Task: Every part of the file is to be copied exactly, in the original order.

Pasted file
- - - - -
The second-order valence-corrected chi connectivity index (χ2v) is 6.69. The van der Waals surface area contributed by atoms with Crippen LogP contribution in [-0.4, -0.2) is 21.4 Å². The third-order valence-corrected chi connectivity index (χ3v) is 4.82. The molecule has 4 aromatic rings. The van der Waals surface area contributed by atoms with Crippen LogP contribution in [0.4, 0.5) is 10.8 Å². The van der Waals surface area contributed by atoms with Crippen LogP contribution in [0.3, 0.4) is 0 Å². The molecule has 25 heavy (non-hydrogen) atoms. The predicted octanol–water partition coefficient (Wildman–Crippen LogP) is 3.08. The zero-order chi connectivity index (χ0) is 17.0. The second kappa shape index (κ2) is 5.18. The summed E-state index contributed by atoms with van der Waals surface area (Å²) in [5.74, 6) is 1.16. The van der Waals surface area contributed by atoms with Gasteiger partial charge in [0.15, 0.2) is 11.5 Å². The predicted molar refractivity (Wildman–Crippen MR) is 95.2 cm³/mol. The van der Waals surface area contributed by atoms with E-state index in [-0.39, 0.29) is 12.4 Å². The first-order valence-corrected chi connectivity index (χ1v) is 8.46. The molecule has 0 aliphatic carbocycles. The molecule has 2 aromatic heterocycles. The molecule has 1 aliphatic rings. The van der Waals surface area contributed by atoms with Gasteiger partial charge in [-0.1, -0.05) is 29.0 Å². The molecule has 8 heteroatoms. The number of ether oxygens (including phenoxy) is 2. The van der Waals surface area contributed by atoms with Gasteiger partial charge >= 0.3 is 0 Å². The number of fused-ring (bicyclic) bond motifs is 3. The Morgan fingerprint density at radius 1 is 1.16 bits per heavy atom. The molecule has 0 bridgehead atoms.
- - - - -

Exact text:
The second-order valence-corrected chi connectivity index (χ2v) is 6.69. The van der Waals surface area contributed by atoms with Crippen LogP contribution in [-0.4, -0.2) is 21.4 Å². The third-order valence-corrected chi connectivity index (χ3v) is 4.82. The molecule has 4 aromatic rings. The van der Waals surface area contributed by atoms with Crippen LogP contribution in [0.4, 0.5) is 10.8 Å². The van der Waals surface area contributed by atoms with Crippen LogP contribution in [0.3, 0.4) is 0 Å². The molecule has 25 heavy (non-hydrogen) atoms. The predicted octanol–water partition coefficient (Wildman–Crippen LogP) is 3.08. The zero-order chi connectivity index (χ0) is 17.0. The second kappa shape index (κ2) is 5.18. The summed E-state index contributed by atoms with van der Waals surface area (Å²) in [5.74, 6) is 1.16. The van der Waals surface area contributed by atoms with Gasteiger partial charge in [0.15, 0.2) is 11.5 Å². The predicted molar refractivity (Wildman–Crippen MR) is 95.2 cm³/mol. The van der Waals surface area contributed by atoms with E-state index in [-0.39, 0.29) is 12.4 Å². The first-order valence-corrected chi connectivity index (χ1v) is 8.46. The molecule has 0 aliphatic carbocycles. The molecule has 2 aromatic heterocycles. The molecule has 1 aliphatic rings. The van der Waals surface area contributed by atoms with Gasteiger partial charge in [-0.1, -0.05) is 29.0 Å². The molecule has 8 heteroatoms. The number of ether oxygens (including phenoxy) is 2. The van der Waals surface area contributed by atoms with Gasteiger partial charge >= 0.3 is 0 Å². The number of fused-ring (bicyclic) bond motifs is 3. The Morgan fingerprint density at radius 1 is 1.16 bits per heavy atom. The molecule has 0 bridgehead atoms.